Anti-social behaviourFAQKey IssuesNo Kingsford Stadium

Policing issues present real problems for stadium plans

our streets. You may have seen on social media last week talk of ‘an incident’ down at Union Square, with a police helicopter flying overhead.  This was part of a massive police operation that prevented a serious incident in Aberdeen.  Last Sunday there were plans made for a co-ordinated meeting for a large scale fight around the harbour area after the game finished.  This would be carried out by groups of ‘risk’ support –  supporters who are known to the police as being a risk of causing trouble.  The fight was to have involved a contingency from the German Club BFC Dynamo (who this year are ‘celebrating’ 25 years of association between AFC and BFC Dynamo), Aberdeen risk support, and Rangers risk support. [caption id="attachment_2799" align="aligncenter" width="300"] Rangers and Aberdeen fans confront each other in Pittodrie[/caption] 80-100 hard core Rangers risk supporters travelled in 2 charter buses which left Glasgow late on the Sunday morning.  They had booked a pub at the harbour.   They had no tickets and no intention of going to the game.  The late departure from Glasgow (the game was a 12:30 kick-off) was to try to avoid detection by the police   The police however did become aware of their intention, and once they got to the pub they were contained by the police for the duration of the game.   Their buses were ordered by the police to pick them up, and after a stand-off with the police they were given no choice but to return to the central belt and were escorted by police units while travelling south. In excess of 130 BFC Dynamo supporters arrived in Aberdeen on the Friday evening. [caption id="attachment_2796" align="aligncenter" width="300"] BFC Dynamo Casuals in Aberdeen for Rangers Game[/caption] These fans did attend the game, along with a large number of AFC risk support.  They left the game 10 minutes before the end (ironically staying later than many of the regular supporters depressed at going 0-3 down).  They then split up, some going to pubs at the Castlegate, and many went to Union Square.  There was a major police intelligence operation, making use of the dozens of CCTV cameras though the city and the police kept one step ahead of them arriving at the scene minutes before the groups did.   They were eventually all moved to and contained at Union Square. A large number of AFC risk support tried to gain entry to the harbour but were stopped by the police.   They then dispersed. Over 200 Police officers were called into the city centre to ensure these various factions of fans didn’t meet up.  Around 100 were at the harbour and another 100 at Union Square.   Can you imagine the horror of around 300 fans fighting in the city centre?   This was only prevented by a sophisticated and labour intensive approach from the police keeping these 3 groups apart from each other within a square mile in the city centre So what would happen should the stadium move 7 miles out of town?  How could this be policed?   An Old Firm game will attract around 20,000 supporters.  The AFC transport strategy allows for 3,000 away support at Old Firm games (currently they only get 1,800 tickets).  There will be a huge number of police required to manage the traffic and ensure the fans are segregated making their way to and from the stadium.  Police resources will also be required to manage the Controlled Parking Zones in Westhill and Kingswells. [video width="640" height="360" mp4=""][/video]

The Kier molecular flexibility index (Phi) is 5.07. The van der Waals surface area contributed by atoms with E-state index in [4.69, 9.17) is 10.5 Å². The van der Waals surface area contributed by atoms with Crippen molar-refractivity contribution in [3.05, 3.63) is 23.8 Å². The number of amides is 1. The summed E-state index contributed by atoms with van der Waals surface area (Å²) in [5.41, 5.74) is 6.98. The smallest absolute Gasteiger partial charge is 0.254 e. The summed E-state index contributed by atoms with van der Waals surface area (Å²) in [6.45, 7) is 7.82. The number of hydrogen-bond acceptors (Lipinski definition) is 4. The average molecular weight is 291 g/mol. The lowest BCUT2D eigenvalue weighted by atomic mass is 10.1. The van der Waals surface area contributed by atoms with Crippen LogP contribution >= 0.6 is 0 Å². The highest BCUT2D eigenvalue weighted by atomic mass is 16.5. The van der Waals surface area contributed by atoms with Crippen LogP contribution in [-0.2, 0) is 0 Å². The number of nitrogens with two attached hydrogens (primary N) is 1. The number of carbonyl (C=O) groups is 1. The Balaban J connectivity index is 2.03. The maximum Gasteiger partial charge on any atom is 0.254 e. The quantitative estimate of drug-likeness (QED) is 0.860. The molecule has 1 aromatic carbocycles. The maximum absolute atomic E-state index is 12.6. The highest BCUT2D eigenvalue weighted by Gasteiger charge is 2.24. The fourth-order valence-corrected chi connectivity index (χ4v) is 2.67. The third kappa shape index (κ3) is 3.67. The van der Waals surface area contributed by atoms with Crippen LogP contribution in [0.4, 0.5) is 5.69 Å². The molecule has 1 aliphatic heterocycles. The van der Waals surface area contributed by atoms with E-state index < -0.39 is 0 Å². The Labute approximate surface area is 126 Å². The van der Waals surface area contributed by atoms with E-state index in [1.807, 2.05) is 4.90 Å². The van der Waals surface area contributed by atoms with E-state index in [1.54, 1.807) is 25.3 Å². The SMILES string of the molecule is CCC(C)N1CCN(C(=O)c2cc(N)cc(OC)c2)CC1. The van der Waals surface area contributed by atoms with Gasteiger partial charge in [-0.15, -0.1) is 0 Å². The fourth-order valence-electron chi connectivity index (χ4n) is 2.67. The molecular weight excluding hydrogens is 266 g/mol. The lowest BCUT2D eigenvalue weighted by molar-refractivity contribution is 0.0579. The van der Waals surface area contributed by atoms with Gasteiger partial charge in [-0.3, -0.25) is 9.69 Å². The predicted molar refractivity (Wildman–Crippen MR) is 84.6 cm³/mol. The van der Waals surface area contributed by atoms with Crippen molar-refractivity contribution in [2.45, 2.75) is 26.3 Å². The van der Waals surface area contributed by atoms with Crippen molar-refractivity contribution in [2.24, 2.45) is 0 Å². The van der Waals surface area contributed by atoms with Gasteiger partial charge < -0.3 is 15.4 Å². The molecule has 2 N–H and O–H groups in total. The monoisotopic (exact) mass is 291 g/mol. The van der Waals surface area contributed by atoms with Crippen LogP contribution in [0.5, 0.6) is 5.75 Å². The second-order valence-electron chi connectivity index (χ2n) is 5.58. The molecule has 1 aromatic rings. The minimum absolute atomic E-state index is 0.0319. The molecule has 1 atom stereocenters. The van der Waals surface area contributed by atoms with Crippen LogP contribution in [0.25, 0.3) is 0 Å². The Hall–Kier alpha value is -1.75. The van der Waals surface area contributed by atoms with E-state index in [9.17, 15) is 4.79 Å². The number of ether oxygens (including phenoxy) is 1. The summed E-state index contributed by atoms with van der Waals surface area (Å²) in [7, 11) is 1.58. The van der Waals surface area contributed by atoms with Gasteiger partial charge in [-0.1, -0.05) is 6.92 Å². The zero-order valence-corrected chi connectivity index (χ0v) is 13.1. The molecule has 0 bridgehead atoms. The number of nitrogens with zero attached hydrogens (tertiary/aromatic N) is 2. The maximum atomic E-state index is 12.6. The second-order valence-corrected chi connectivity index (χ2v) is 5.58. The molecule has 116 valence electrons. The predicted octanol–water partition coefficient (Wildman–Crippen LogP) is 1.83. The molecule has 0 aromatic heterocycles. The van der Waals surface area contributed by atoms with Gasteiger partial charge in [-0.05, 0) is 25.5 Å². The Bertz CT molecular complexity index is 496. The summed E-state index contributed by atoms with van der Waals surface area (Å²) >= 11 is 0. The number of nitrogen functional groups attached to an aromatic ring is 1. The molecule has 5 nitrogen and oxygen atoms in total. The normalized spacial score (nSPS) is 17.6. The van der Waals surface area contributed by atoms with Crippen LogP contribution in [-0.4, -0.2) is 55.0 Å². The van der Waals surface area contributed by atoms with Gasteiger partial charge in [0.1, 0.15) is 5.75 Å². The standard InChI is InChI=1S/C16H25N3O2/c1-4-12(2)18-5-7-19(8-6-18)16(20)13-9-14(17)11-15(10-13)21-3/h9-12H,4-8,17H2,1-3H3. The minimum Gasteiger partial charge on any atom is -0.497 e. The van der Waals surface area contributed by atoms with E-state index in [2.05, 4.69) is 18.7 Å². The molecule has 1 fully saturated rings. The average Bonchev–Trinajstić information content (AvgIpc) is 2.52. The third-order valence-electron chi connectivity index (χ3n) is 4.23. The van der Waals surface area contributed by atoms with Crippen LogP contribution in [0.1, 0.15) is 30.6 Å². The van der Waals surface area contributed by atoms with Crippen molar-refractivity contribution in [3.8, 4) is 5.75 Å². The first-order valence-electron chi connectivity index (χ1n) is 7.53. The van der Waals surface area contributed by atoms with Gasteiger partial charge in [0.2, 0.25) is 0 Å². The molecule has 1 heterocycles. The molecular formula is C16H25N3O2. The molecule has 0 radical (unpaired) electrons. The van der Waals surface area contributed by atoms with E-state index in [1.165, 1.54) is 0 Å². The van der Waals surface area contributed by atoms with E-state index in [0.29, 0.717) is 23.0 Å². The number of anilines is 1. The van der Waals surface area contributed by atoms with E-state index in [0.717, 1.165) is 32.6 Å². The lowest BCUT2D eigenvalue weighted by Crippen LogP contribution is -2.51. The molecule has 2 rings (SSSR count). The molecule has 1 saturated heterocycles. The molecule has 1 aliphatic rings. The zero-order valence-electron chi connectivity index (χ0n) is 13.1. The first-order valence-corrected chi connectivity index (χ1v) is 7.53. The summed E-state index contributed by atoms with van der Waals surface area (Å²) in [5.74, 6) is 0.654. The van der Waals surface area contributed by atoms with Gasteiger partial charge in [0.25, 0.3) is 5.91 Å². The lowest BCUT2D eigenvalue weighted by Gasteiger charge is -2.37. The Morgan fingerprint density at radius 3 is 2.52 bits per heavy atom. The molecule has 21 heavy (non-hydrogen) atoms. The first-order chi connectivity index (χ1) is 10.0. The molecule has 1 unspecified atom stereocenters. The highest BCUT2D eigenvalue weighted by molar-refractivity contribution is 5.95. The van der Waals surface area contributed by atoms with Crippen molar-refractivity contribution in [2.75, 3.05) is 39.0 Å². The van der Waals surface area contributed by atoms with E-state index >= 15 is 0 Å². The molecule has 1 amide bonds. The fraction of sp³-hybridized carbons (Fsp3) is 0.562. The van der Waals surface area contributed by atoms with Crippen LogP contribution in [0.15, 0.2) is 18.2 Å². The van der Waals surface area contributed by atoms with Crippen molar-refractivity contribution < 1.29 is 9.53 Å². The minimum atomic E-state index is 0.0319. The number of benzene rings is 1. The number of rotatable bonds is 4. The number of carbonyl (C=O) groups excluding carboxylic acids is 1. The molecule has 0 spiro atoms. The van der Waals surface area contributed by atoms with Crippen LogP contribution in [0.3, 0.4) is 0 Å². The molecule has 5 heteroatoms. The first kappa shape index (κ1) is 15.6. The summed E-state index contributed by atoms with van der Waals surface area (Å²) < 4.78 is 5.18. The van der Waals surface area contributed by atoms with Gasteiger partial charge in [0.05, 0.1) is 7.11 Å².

Watch the video to see some of the conduct of Rangers fans inside Pittodrie – watch out for the flying seats!

Earlier this year George Yule said “Instances of anti-social behaviour and hooliganism at AFC matches are few and far between”.  Few and far between they may well be, but that will be of no consolation to the people of Westhill, Kinsgwells and Aberdeen, who because of the logistical issues of Policing a stadium 7 miles out of town, may have to bear witness to those fans intent in engaging in serious disorder. Aberdeen Football Club only pay for the policing INSIDE the stadium – the full cost of policing outside the stadium is paid by the tax payer. [caption id="attachment_2800" align="aligncenter" width="300"] Damage to seating in away area by Rangers supporters[/caption] The issue of effective Policing is a vital one to residents in the local area: Westhill, Kingswells, Cults, Hazlehead and much of the west-end of Aberdeen will be affected by this proposal.  The challenges of effectively Policing an out-of-town stadium with extremely poor road access for supporting services and no CCTV is yet another reason why this development should not be granted planning consent. Aberdeen Football Club has a good record with relatively few arrests for public disorder. This is because the thin blue line of Police Scotland can cover games effectively in the current city centre location.   Move this to Kingsford and the thin blue line will be stretched to breaking point and may well snap.]]>

One thought on “Policing issues present real problems for stadium plans

  1. NO-NO-NO. Don’t these Aberdeen FC Directors understand English??
    Put this waste of space in Your city or better still next door to where they live
    As long as it is far away from this part of the county.
    By the way anybody tried the New roundabout off the Bypass? Even without
    The links to the Bypass open yet there is obviously going to be problems due
    To the tight corners already in-situ before the connections to Bypass completed.

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